And then somebody asked for a version for their handheld device. The thought of commuters riding off to work reading Morning Prayer from those tiny little screens was irresistible. So, now the Rev. Eliot Moss supplies mobile-ready files which can be read on almost any mobile device. The Rev. Ed McNeill suggested having an app for the iPhone (and iPad), so with his help and the financial help of himself and his congregation, a programmer was hired to write that app. For Android users, the Rev. Christopher Richardson wrote the Android app.

The prayer page was requested by a reader, and did exist for a long time. Useage was about 8 or 9 requests per day. However, the prayer page was hacked three times, and the last time was the show-stopper. Instead of a prayer page, we got a pornographic website that halted the readers' browsers. The prayer page needed security, and Google Blogger was the simpliest way to get it. Usage at Blogger is down to about one request each week.

The readers have participated in three surveys which is where the idea of community was first brought up. Almost everyone who replied felt that they were praying with a community when they were at the website, and they said that The Mission of St. Clare felt like a physical place.

The readers span denominations, weighted towards Anglicanism, of course, but with good representation from the other mainsteam groups and a few not-so-mainstream. There are many clergy, other religious, and seminarians reading the website, along with people who like the discipline of formalized daily prayer. Most are over age 50.

Several years ago, a group of monks living in the Hebrides sent a message that the weather had been so stormy that they couldn't get down to chapel. But their Internet connection was working. They used The Mission of St. Clare for Evening Prayer that night.

Feedback occurs in the form of people gracious enough to send "thank yous", people gracious enough to send corrections (and patient enough to wait for those corrections to get done), and people who give donations.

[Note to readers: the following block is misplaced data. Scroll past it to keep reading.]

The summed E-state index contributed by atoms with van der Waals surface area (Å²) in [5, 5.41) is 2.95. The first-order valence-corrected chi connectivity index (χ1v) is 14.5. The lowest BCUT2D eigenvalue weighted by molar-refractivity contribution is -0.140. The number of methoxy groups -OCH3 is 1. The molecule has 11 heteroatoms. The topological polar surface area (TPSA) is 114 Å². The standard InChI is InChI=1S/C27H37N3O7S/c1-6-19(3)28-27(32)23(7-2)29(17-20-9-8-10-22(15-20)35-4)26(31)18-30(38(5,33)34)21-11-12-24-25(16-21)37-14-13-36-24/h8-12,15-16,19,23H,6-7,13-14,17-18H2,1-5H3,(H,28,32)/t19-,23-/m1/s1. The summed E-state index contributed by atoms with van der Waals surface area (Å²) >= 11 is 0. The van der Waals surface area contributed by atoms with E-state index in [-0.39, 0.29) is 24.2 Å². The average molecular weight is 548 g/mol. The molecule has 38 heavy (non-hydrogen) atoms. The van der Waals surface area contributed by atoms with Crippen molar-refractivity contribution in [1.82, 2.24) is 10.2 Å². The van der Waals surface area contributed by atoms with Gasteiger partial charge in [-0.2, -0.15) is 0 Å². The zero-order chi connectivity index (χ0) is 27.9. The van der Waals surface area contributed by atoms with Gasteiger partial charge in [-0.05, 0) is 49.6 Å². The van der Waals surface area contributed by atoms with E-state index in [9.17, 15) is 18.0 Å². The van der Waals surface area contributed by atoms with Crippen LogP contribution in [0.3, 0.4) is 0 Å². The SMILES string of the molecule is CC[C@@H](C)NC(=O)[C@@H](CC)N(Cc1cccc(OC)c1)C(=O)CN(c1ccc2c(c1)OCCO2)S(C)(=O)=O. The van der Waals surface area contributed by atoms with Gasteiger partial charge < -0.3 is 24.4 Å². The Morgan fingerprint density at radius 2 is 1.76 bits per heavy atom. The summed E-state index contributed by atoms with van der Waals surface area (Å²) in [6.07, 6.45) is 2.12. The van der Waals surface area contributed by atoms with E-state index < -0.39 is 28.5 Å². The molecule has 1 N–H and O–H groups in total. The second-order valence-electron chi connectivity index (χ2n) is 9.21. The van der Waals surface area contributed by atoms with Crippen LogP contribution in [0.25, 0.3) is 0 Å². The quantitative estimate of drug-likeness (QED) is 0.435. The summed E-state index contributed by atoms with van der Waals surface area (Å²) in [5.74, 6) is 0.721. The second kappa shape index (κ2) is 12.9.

In the future, I'd like to restart "Ask the Clergy" which suffered from a server crash that deleted all the questions readers had submitted as well as answers previously given. It was good having various clergy participate in an effort to answer readers' questions. But, this effort would require a coordinator.


My family was not church-going but because we moved every few months (dad was a Navy officer), I found the Church to be, as advertised, universal no matter where we went. I've attended services in a great variety of congregations which were associated with a great many denominations. At present, my husband and I worship with an ELCA congregation (my husband was raised Lutheran).

I worked for 20+ years in Silicon Valley as a technical editor covering hardware and software documentation for various computer companies, and, finally, for Hewlett-Packard. After being laid off from Hewlett-Packard, I found work as an academic editor at the University of California, Santa Cruz where I am still employed (as of this week, as we say).

My hope is that The Mission of St. Clare will continue, if it's needed, after I don't.